• FRIDAY: The debut album from James Farm. It was just played in here a few weeks ago, but well worth the repeat.

  • SATURDAY: Stockton Helbing, "Battlestations & Escape Plans." Brand-new CD of originals from amazing drummer who's also one of my camp colleagues.

  • SUNDAY: Radiohead, "The King of Limbs." Latest release from band known for its influence on younger jazz musicians.
And now that camp is over, and out-of-town travels are done for a while, we should be back to a more "normal" week next week--but still some great music with only a few reruns!

Sunday, July 17, 2011

Playing Last Week in the Kevmobile (and Other Conveyances)

This was an unusual week, since it included a plane trip, so the music came in fits and spurts.
  • MONDAY: Stéphane Huchard, "Bouchabouches." French drummer/composer leads his band through tunes inspired by tunnels. (Does this mean you could truly call it an "underground" album?)

  • TUESDAY: The Postal Service, "Give Up." The acclaimed and thus far one-off release from electronic-driven pop duo.

  • WEDNESDAY: Paquito D'Rivera, "A Taste of Paquito." Choice cuts from the amazing altoist's tenure with Columbia Records.

  • THURSDAY: Food, "Molecular Gastronomy." 2007 release from Norwegian/British duo of Iain Bellamy (saxophones) and Thomas Stronen (percussion, electronics).

  • FRIDAY (on the plane): The Flashbulb, "Love As A Dark Hallway" and Curtis Macdonald, Community Immunity."

  • SATURDAY: Nothing. I only rode in a car a couple of times, and the driver had the radio on NPR.

  • SUNDAY (on the plane): Boards of Canada, "The Campfire Headphase" and Dog Soup, "Fragments"; (in the Kevmobile): Pat Metheny Group, "We Live Here."
And in other Kevmobile news, she hit 70,000 miles on the way back from the airport today. Still purrs like a kitten, she does.

Tuesday, July 12, 2011

Pop Goes the Bleat?

I don't talk much about pop culture, either here or in real life. But I'll make an exception for those who are very good at their craft, and this sounds like a great combination: Dr. Helen interviews James Lileks.

I've linked to Lileks many times over the years, and his blog, The Bleat is my first read of the day. I've also enjoyed his books over the years. I haven't had time to listen to all of this yet, but if it's anything like the videos he's done on his site and for his day-employer, the Minneapolis Star-Tribune, I'm sure it'll be a good listen.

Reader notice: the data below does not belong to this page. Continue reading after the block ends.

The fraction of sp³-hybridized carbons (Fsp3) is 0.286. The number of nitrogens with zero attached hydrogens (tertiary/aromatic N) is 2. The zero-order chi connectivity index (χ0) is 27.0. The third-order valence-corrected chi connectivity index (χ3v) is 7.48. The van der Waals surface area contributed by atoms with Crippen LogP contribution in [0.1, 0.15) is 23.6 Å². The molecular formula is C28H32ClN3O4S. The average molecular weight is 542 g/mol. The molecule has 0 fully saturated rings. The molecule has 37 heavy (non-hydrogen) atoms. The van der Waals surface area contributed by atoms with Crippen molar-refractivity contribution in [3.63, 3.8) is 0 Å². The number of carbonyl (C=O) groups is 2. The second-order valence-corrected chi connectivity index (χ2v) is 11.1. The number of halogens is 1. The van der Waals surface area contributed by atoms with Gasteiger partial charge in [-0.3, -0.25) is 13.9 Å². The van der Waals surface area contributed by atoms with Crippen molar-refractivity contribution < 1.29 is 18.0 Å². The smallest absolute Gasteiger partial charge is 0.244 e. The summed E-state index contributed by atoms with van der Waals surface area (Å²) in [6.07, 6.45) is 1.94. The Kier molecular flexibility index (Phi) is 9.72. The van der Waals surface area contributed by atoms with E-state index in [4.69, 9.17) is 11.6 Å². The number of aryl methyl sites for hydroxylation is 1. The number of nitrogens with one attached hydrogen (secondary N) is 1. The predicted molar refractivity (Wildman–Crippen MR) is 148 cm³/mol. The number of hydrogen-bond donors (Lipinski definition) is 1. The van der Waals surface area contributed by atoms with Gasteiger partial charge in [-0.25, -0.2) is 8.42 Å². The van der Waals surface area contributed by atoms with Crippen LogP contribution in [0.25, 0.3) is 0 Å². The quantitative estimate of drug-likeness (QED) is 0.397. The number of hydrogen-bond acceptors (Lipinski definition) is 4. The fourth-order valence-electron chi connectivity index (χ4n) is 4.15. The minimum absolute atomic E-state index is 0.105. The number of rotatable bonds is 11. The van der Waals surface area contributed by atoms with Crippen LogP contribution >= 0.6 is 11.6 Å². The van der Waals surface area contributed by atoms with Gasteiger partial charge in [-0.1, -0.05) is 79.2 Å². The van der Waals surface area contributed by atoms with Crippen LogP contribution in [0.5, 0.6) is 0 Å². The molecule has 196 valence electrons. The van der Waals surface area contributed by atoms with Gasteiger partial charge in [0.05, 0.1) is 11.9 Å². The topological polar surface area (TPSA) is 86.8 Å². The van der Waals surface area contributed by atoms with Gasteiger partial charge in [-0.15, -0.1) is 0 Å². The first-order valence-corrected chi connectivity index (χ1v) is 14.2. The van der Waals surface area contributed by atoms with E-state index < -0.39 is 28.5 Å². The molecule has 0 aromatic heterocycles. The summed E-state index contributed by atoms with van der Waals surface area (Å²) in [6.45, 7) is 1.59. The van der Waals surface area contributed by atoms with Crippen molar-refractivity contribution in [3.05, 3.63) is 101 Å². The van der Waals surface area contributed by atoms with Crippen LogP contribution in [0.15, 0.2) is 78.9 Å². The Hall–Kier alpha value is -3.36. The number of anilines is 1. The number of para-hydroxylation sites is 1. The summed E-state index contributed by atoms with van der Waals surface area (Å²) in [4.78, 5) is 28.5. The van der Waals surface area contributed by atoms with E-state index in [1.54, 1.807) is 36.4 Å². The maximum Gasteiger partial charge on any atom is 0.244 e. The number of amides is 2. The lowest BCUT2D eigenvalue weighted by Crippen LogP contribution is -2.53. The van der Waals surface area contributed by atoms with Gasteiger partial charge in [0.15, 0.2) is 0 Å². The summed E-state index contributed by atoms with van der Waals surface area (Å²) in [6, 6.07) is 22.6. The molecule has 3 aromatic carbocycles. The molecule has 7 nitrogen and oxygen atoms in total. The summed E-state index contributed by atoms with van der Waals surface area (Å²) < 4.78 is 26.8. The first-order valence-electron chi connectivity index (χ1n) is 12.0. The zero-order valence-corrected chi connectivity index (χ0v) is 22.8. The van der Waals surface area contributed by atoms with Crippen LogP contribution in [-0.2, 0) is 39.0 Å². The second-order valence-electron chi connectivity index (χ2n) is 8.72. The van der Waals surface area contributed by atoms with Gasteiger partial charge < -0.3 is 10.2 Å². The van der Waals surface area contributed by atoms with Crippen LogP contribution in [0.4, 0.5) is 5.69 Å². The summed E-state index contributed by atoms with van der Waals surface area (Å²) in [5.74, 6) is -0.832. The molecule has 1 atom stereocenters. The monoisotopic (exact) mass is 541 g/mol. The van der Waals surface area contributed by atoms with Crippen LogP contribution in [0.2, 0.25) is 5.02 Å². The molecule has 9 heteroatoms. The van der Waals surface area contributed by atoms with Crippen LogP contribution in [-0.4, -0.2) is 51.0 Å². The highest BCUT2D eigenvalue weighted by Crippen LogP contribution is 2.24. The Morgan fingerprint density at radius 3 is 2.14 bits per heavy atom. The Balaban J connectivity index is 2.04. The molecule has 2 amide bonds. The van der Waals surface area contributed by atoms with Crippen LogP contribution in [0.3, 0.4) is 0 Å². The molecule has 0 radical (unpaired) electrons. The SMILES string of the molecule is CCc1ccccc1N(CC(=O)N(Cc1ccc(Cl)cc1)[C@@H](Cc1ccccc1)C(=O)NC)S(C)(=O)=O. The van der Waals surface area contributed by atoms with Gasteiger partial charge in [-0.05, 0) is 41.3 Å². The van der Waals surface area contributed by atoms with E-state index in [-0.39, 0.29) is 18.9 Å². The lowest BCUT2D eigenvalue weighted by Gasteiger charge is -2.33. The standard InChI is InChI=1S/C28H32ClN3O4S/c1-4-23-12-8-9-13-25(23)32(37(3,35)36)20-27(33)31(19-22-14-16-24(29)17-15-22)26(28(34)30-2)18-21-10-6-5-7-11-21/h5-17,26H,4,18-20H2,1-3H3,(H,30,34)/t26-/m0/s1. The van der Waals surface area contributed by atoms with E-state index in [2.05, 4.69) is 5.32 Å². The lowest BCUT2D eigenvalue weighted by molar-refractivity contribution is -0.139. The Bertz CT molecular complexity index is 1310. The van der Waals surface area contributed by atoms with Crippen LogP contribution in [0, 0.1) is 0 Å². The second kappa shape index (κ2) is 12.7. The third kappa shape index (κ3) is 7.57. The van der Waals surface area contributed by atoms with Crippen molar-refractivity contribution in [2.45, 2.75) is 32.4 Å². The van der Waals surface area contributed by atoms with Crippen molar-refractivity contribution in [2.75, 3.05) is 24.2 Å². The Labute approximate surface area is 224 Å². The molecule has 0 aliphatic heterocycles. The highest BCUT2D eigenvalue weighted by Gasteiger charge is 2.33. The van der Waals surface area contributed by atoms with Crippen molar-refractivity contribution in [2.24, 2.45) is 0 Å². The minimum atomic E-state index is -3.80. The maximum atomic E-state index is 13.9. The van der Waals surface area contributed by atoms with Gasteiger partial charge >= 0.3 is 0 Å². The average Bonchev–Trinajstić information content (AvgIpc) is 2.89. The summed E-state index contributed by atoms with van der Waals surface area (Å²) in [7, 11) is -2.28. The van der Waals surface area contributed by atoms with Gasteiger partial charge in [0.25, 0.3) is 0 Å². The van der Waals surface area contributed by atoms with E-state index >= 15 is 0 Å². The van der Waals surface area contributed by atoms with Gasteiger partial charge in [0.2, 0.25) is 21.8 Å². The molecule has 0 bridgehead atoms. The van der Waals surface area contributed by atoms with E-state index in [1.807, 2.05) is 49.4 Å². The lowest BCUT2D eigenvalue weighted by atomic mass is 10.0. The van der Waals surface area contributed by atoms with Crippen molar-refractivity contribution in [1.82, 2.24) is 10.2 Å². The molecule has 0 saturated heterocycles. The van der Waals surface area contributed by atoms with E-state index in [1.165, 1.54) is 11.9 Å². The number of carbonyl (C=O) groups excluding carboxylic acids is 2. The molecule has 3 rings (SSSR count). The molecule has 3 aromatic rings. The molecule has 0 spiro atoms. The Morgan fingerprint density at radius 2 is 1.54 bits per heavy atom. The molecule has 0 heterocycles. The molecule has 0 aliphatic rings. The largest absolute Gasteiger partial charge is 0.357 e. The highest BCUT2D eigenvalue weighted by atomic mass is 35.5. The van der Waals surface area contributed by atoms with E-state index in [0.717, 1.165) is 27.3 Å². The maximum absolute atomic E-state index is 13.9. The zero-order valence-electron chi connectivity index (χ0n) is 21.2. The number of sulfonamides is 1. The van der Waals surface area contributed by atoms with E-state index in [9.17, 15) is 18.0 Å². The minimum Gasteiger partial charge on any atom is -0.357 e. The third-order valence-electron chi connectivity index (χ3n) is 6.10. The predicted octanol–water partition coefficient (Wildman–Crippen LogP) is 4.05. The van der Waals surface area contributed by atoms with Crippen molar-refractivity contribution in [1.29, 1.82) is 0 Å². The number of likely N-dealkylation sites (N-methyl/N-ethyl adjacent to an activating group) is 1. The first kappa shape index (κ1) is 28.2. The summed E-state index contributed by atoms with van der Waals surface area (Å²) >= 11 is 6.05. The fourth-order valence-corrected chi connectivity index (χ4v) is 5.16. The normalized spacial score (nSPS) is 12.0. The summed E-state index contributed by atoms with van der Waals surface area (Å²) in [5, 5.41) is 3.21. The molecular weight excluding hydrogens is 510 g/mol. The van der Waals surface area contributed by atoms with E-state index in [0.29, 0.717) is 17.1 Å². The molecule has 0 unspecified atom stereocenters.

Monday, July 11, 2011

Some Members of Congress Are Finally Seeing the Light

Those in government who think they know what's good for everyone else have gotten away with a lot of silly things in recent years, and one of the silliest has been the effort to ban the manufacture of incandescent light bulbs, especially when a safe and cost-effective alternative has yet to be manufactured.

Leave it to a Texan, Joe Barton, to try to steer the nation onto a more sensible path. As Pajamas Media's Peter Roff reports in a column today,
On Wednesday, Texas Republican Joe Barton introduced legislation in the House to repeal the ban.

Barton’s bill, the Better Use of Light Bulbs Act, protects America’s access to the light bulbs of their choice rather than forcing them to purchase CFLs and LEDs by engineering distortions in the marketplace.

“Light bulb efficiency standards,” Barton’s office said, “could carry negative unintended consequences. For example, some mandates could only be met with bulbs that contain dangerous mercury. Rather than having the government limit light bulb options or appear to favor one type of bulb over others, the market should allow consumers to decide on the cost, type, and efficiency of the lighting that works best for them.”

There is considerable sentiment in support of Barton’s view, which is shared by Energy and Commerce Committee Chairman Fred Upton of Michigan and most if not all of the House Republican leadership.

Simply put, the mandate won’t work — and may create more problems and be more costly than leaving things well enough alone.
And here's the money quote, from former Federal Trade Commission head Orson Swindle:
The creativity of the private sector has brought us a long way from the days of darkness, kerosene lanterns and candles. Thank you, Thomas Edison. Now the government, despite failure after failure over the decades of government efforts to run the economy, decides to mandate to all consumers that the remarkable incandescent light bulb is no longer to be used. The “government light bulb,” like the government energy programs (anti-petroleum) and the government healthcare system, will be far more costly. In addition, reports are still coming in on the rather dangerous fire hazard qualities of the government bulb. Obviously, those responsible for this new government initiative are not the brightest bulbs in the box.